Really, when this .wad is on, it is ON! Many levels look beautiful and it was cool to see talented designers take the Doom engine to its limits and beyond. From what I've read, a few levels in this one even kind of require the use of a source port due to having too many monsters and triggers for the vanilla program to perfectly handle. And, unless I missed something — which is always a possibility — one stage, Dario Casali's Hatred requires you to jump to clear a gap and collect a key.
That was one level I had a bit of an issue with. Most of Requiem centered around intricate levels with a wide variety of challenges. Maybe you'll hit tons of switches to advance, maybe mid-tier monsters regularly assail you in cramped corridors, or perhaps a lot of imps and undead soldiers are situated in tricky spots to catch you unaware. Hatred is a Casali special, meaning that you'll have huge wars with lots of foes, including a total of three Cyberdemons. It's not a bad level, but it feels a bit out of place in this collection. And, to be frank, the end of it was just annoying, with an instant-death teleporter located near the one you're supposed to take, as well as a battle against the Icon of Sin final boss. Whether it's the basic Doom 2 experience or one of these fan-made games, I've never liked that confrontation, so having to deal with another one wasn't exactly something I wanted to do.
But one level doesn't make a bad game, especially when its "issues" greatly come down to my personal preference. A greater issue simply comes from it having a somewhat troubled production. It seems that a few designers decided that Doom was dead a bit prematurely and never provided their work, leaving Requiem without levels 20, 25, 26 and 32. Help was provided by designer Adam Windsor, who had a few spare levels hanging around; however, they tended to be short and the overall order wasn't rearranged to account for this.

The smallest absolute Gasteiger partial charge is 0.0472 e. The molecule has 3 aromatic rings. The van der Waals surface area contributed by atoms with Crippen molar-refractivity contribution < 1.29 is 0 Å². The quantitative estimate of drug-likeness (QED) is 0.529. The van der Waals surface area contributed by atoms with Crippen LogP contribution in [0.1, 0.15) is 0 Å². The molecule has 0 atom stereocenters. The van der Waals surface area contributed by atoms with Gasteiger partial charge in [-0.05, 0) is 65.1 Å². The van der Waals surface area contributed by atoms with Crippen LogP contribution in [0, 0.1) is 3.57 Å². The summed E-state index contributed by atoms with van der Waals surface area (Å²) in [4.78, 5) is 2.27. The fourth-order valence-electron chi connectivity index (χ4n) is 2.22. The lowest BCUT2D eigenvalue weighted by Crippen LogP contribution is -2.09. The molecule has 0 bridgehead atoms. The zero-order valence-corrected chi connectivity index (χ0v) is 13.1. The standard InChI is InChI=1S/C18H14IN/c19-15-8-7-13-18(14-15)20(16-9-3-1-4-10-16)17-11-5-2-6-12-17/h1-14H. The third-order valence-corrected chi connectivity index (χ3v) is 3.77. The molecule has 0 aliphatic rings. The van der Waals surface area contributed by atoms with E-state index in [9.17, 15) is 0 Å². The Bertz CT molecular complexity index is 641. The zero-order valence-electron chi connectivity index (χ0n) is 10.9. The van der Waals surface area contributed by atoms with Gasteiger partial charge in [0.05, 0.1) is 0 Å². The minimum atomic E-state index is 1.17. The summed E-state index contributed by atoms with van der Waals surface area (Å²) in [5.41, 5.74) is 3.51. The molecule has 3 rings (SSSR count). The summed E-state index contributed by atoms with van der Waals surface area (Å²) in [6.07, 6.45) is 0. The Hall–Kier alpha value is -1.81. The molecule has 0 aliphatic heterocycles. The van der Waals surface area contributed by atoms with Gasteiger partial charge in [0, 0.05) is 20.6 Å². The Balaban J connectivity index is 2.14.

When you think about it, Doom is like most other video games. You'll start out with short and simple challenges and, as you progress, the layouts get more elaborate and the opposition gets more deadly. There might be a breather level here or a difficulty spike there, but there is a logical progression from easy to tough as you go from the beginning to the end. Sadly, those replacement levels somewhat screw with that. In Memento Mori II, the final 10 or so levels were a great challenge, with virtually each one of them being tough experiences that felt rewarding to overcome. Here, you'll endure a couple tough levels and then get through the next one like it wasn't even there. It's not that these levels by Adam are bad, they just feel like early-game stuff placed close to the end.
Requiem is a rewarding bit of fan-made Doom to play and it deserves its reputation as one of the all-time great megawads — it just could have been better if not for those designers no-showing and forcing the use of those emergency substitute levels. When at its best, I'd say it is comparable, if not better, than both Memento Mori efforts. I just don't think it's quite as consistent from top to bottom, which is a shame, as that issue has nothing to do with any of the talented people who did their best to make this a fitting requiem to one of the most influential and greatest games of all time.
Staff review by Rob Hamilton (December 08, 2022)
Rob Hamilton is the official drunken master of review writing for Honestgamers.